This is my operator<< implementation:

std::ostream& operator<< (std::ostream &out, FileDir &obj) {    
out << obj.toString();    
return out;

I have added this line to my FileDir header file, after the FileDir class declaration:

std::ostream& operator<< (std::ostream &out, FileDir &obj);

In my FileDirTest, in order to test the operator<<, I have the following:

assert(cout << t1 == "testFileOne 50kb");

(where t1 is a FileDir)

This is the error I get:

error: no match for ‘operator<<’ (operand types are ‘std::ostream {aka std::basic_ostream<char>}’ and ‘FileDir’)
assert(cout << t1 == "testFileOne 50kb");

Also, here is the complete header file:

 #include <sstream>

class FileDir {

    FileDir(std::string nameVal, long sizeVal = 4, bool typeVal = false);
    FileDir(const FileDir &obj);
    ~FileDir();            // destructor
    long getSize() const;
    std::string getName() const;
    bool isFile() const;
    std::string rename(std::string newname); 
    long resize(long newsize);
    std::string toString();
    bool operator== (const FileDir &dir1);
    bool operator<(const FileDir &obj);   

    std::string name;
    long size;
    bool type;

std::ostringstream& operator<< (std::ostringstream &out, FileDir &obj);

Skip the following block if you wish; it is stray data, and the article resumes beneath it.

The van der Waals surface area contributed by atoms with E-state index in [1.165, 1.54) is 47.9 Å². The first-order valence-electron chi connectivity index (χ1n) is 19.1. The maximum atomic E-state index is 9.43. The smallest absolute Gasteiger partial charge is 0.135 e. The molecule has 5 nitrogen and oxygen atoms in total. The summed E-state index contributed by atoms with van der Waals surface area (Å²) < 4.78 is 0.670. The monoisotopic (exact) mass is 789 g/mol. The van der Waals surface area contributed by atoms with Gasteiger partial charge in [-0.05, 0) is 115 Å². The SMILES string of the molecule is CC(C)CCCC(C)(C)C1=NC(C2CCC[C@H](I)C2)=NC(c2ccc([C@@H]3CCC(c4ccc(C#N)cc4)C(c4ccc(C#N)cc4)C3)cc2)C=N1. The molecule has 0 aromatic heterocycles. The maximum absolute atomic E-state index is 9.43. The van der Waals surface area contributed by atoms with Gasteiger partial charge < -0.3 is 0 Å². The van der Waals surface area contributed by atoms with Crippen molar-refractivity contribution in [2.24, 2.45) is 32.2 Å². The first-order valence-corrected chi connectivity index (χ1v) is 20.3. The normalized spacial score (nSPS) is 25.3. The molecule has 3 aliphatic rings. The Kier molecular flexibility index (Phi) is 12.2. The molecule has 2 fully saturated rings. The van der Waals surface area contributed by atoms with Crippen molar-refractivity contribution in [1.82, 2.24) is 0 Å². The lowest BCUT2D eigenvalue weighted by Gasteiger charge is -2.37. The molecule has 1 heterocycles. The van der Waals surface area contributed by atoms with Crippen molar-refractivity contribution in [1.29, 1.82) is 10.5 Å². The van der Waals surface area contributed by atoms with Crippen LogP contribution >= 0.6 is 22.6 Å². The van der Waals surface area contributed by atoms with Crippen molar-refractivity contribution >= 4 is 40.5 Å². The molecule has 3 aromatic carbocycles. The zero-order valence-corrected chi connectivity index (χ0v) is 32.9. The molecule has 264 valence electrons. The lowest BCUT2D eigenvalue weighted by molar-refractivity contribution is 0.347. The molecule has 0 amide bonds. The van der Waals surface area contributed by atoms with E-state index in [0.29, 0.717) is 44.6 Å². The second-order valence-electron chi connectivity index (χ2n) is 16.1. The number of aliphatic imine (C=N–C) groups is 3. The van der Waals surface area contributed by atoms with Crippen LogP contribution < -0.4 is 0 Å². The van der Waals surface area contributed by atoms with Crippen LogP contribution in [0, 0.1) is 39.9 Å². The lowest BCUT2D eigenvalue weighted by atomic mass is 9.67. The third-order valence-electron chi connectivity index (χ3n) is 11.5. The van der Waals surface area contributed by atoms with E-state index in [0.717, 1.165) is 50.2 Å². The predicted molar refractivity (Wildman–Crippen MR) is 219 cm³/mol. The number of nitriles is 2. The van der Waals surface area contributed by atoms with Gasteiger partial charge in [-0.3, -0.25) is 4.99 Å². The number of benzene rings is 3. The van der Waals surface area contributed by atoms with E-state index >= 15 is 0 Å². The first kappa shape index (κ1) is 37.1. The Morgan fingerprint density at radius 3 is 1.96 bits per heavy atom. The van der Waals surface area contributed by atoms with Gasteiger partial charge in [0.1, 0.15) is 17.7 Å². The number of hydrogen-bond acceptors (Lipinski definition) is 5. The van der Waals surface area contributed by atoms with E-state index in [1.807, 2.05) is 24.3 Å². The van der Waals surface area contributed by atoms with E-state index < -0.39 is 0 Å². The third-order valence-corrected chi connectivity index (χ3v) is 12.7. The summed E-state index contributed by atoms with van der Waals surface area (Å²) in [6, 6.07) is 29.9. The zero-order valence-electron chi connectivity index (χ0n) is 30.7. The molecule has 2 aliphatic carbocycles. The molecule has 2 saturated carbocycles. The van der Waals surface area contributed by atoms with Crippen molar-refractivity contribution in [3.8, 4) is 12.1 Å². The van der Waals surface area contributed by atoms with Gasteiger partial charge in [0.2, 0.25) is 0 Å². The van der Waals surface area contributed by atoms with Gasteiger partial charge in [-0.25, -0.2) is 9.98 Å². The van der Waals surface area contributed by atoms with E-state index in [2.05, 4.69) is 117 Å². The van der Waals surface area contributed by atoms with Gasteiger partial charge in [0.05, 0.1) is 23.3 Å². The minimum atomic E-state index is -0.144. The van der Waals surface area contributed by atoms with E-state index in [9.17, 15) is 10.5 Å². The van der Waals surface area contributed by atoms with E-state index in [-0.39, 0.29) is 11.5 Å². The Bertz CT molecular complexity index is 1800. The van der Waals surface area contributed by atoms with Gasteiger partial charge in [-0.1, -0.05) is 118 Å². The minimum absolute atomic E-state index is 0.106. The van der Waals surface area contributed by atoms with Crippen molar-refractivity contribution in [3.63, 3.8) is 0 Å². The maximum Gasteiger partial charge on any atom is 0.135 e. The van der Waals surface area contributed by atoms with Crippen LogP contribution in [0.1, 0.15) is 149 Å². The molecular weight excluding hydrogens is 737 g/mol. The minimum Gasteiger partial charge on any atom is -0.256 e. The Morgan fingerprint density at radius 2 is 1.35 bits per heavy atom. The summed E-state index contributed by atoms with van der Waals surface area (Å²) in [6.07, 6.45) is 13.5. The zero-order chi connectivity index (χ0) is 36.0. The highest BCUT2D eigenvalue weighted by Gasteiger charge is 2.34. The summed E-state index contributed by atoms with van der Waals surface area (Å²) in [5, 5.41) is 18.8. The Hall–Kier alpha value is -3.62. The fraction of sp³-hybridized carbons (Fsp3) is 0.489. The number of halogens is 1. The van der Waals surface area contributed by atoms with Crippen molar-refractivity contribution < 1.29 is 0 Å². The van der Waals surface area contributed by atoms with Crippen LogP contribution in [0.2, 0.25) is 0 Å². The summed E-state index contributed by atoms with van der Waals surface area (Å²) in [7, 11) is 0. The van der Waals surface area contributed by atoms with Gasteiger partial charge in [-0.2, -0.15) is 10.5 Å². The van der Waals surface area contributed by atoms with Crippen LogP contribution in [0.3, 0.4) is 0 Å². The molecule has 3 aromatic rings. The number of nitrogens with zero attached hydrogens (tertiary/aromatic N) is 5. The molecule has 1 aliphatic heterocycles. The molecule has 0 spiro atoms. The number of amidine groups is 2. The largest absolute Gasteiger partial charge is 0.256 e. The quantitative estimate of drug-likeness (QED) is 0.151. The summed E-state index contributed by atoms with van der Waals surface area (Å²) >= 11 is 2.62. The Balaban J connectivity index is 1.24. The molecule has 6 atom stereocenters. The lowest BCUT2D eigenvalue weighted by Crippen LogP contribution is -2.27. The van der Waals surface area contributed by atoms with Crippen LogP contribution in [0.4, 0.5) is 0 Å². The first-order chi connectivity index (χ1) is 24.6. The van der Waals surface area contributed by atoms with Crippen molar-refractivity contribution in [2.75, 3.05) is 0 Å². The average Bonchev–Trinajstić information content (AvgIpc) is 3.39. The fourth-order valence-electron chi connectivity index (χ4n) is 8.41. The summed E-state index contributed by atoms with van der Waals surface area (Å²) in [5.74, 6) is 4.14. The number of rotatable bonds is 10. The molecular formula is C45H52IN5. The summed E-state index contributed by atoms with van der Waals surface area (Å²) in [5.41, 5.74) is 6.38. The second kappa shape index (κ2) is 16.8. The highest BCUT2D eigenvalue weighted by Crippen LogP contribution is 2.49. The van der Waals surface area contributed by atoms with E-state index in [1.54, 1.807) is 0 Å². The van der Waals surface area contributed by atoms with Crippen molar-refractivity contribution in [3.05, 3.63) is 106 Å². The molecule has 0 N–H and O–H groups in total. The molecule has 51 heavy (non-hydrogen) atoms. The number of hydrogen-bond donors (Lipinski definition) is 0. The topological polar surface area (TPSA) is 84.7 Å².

This is my toString():

std::string FileDir::toString()

    std::string whatever;
    std::stringstream converter;
    converter << size;
    converter >> whatever;

std::string combined;

if (type == false) { 
    combined = name + " " + whatever + "kb";

if (type == true) {
    combined = name + "/" + " " + whatever + "kb";

return combined;

And this is the part of FileDirTest that causes the error:

static void OperatorsTest() {

        FileDir t1("testFileOne", 50, false);
        FileDir t2("testDirectory", 100, true);
        FileDir t3("testFileTwo", 20, false);
        assert(t1 < t2);
        assert(t3 < t2);        

        std::ostringstream oss; 
        oss << t1;
        assert(oss.str() == "testFileOne 50kb");        

  • The obj parameter should probably be a const reference. Apr 16, 2015 at 0:10
  • 1
    And that's definitely not how you test what was printed out.
    – T.C.
    Apr 16, 2015 at 0:11
  • Also, what do you the the relative priorities of << and == are? Because cout doesn't return a string. Apr 16, 2015 at 0:11
  • How would I check for the correct output with cout then? Apr 16, 2015 at 0:15
  • Perhaps something like this? cout << t1; std::string str = cout.str(); assert(str == "testFileOne 50kb"); Apr 16, 2015 at 0:19

1 Answer 1


Update: Turns out that my header file had been compiled previously, so any of the changes I'd been making to it didn't go through. Once I deleted the .gch file, FileDirTest finally compiled.

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